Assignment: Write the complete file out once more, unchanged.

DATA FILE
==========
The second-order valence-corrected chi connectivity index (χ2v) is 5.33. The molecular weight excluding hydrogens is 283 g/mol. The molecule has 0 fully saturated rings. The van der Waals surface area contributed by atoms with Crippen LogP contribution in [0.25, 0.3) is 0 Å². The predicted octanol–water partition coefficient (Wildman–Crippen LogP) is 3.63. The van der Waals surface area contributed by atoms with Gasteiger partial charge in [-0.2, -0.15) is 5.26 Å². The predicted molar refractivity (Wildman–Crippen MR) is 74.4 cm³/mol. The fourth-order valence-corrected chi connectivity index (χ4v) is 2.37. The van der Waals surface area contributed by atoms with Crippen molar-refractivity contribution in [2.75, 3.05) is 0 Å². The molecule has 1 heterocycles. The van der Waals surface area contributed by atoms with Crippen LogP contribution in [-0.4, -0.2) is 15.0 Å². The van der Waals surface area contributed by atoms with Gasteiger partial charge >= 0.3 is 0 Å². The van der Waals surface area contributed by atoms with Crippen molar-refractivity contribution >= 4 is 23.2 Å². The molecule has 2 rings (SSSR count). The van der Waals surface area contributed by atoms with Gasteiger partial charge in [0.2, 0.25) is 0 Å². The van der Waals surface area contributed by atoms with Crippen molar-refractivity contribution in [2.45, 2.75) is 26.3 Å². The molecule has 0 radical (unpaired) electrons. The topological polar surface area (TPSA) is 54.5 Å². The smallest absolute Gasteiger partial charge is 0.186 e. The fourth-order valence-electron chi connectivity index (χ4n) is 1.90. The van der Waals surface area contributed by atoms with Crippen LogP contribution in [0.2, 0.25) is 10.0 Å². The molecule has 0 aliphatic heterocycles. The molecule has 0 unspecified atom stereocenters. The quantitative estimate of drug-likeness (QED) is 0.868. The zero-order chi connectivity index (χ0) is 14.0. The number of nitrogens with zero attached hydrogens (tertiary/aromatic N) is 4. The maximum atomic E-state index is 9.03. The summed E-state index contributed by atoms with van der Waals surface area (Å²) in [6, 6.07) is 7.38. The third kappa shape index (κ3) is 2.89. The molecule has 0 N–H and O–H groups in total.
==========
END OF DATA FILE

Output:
The second-order valence-corrected chi connectivity index (χ2v) is 5.33. The molecular weight excluding hydrogens is 283 g/mol. The molecule has 0 fully saturated rings. The van der Waals surface area contributed by atoms with Crippen LogP contribution in [0.25, 0.3) is 0 Å². The predicted octanol–water partition coefficient (Wildman–Crippen LogP) is 3.63. The van der Waals surface area contributed by atoms with Gasteiger partial charge in [-0.2, -0.15) is 5.26 Å². The predicted molar refractivity (Wildman–Crippen MR) is 74.4 cm³/mol. The fourth-order valence-corrected chi connectivity index (χ4v) is 2.37. The van der Waals surface area contributed by atoms with Crippen molar-refractivity contribution in [2.75, 3.05) is 0 Å². The molecule has 1 heterocycles. The van der Waals surface area contributed by atoms with Crippen LogP contribution in [-0.4, -0.2) is 15.0 Å². The van der Waals surface area contributed by atoms with Gasteiger partial charge >= 0.3 is 0 Å². The van der Waals surface area contributed by atoms with Crippen molar-refractivity contribution >= 4 is 23.2 Å². The molecule has 2 rings (SSSR count). The van der Waals surface area contributed by atoms with Gasteiger partial charge in [0.2, 0.25) is 0 Å². The van der Waals surface area contributed by atoms with Crippen molar-refractivity contribution in [2.45, 2.75) is 26.3 Å². The molecule has 0 radical (unpaired) electrons. The topological polar surface area (TPSA) is 54.5 Å². The smallest absolute Gasteiger partial charge is 0.186 e. The fourth-order valence-electron chi connectivity index (χ4n) is 1.90. The van der Waals surface area contributed by atoms with Crippen LogP contribution in [0.2, 0.25) is 10.0 Å². The molecule has 0 aliphatic heterocycles. The molecule has 0 unspecified atom stereocenters. The quantitative estimate of drug-likeness (QED) is 0.868. The zero-order chi connectivity index (χ0) is 14.0. The number of nitrogens with zero attached hydrogens (tertiary/aromatic N) is 4. The maximum atomic E-state index is 9.03. The summed E-state index contributed by atoms with van der Waals surface area (Å²) in [6, 6.07) is 7.38. The third kappa shape index (κ3) is 2.89. The molecule has 0 N–H and O–H groups in total.